‘Osprey Involvements: Historical Animal Geographies of Extinction and Return’
I recently submitted my PhD thesis on the history of the Scottish osprey: its extinction, recolonisation and conservation in the twentieth century. My research specifically focussed on the relationships between humans, birds, and places in producing the conditions for life to flourish. In particular, I am interested in the material conditions and apparatuses of conservation; the capacities of human and bird bodies, and how these are changed or augmented through practice allowing one to become sensitive to new phenomena; and the ethics of human-avian involvement, the kinds of lives permitted or made possible and those that are denied. In carrying out this research I drew upon a mixture of historical and cultural geography methods, archival sources and conceptual materials.
Born in Glasgow, but raised in Aberdeen, I am currently in the first year of my PhD research at the Univeristy of Edinburgh, having successfully completed a Research Masters here last year. Both my Masters and current PhD research are generously funded by the ESRC as part of a 1+3 programme. I am eager to explore all things wild, animal, technological and more-than-human, especially in the Cairngorms. I also enjoy hillwalking, climbing and telemark skiing (when there is snow and the Glenshee road is open!).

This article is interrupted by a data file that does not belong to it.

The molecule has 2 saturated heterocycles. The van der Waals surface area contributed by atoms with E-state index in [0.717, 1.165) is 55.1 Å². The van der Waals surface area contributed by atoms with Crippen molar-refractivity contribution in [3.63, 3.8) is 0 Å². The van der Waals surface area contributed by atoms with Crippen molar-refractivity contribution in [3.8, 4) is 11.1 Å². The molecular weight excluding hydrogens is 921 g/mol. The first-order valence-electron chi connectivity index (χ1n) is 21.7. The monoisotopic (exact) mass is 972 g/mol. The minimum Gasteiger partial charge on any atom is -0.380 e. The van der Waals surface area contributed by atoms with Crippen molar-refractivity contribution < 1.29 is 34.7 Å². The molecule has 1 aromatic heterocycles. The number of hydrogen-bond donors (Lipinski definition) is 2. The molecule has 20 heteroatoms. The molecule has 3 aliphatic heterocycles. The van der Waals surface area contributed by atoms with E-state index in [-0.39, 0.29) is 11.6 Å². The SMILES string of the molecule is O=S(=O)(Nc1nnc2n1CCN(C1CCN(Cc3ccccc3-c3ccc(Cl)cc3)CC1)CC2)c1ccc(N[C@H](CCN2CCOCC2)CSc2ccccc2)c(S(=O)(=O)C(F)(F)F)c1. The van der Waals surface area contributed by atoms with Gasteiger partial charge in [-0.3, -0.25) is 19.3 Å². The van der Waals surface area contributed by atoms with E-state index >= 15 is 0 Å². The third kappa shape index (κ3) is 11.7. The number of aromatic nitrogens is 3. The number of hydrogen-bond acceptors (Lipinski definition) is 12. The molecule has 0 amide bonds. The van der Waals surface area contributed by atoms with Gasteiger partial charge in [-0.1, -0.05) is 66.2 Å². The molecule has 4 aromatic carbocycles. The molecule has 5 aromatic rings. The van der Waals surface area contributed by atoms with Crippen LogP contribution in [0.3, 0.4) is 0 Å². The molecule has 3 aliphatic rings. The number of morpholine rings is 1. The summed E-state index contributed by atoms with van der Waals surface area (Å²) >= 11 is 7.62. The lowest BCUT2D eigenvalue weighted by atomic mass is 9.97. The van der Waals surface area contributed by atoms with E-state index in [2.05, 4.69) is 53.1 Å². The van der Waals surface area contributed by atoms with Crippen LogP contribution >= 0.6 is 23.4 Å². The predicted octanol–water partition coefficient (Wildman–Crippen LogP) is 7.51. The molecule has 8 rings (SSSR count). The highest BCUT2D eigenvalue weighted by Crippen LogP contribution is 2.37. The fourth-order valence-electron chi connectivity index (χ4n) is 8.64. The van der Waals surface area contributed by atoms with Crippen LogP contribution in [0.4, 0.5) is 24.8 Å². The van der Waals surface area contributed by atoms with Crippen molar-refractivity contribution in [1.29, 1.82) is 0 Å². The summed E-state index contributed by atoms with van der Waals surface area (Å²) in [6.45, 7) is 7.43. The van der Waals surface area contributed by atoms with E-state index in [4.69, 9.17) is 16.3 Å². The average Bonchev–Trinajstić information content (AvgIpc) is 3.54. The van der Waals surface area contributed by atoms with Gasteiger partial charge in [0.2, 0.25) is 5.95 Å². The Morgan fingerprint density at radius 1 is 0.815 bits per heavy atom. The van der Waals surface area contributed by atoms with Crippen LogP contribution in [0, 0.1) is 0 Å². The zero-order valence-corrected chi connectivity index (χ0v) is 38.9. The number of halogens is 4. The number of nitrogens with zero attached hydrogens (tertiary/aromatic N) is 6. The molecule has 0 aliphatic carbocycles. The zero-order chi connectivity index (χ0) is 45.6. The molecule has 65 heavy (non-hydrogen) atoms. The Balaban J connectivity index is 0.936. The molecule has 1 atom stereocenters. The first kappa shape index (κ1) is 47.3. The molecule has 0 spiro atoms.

My personal research interests span historical, cultural and animal geographies of wildness, conservation practice, highland land management (specifically in the Cairngorms) and science. Conceptually, I draw on the work of Giles Deleuze, Donna Haraway, Tim Ingold and Bruno Latour to explore the involvement of humans and other agencies in zones of lived contact that have the potential to produce new, lively and surprising forms of difference.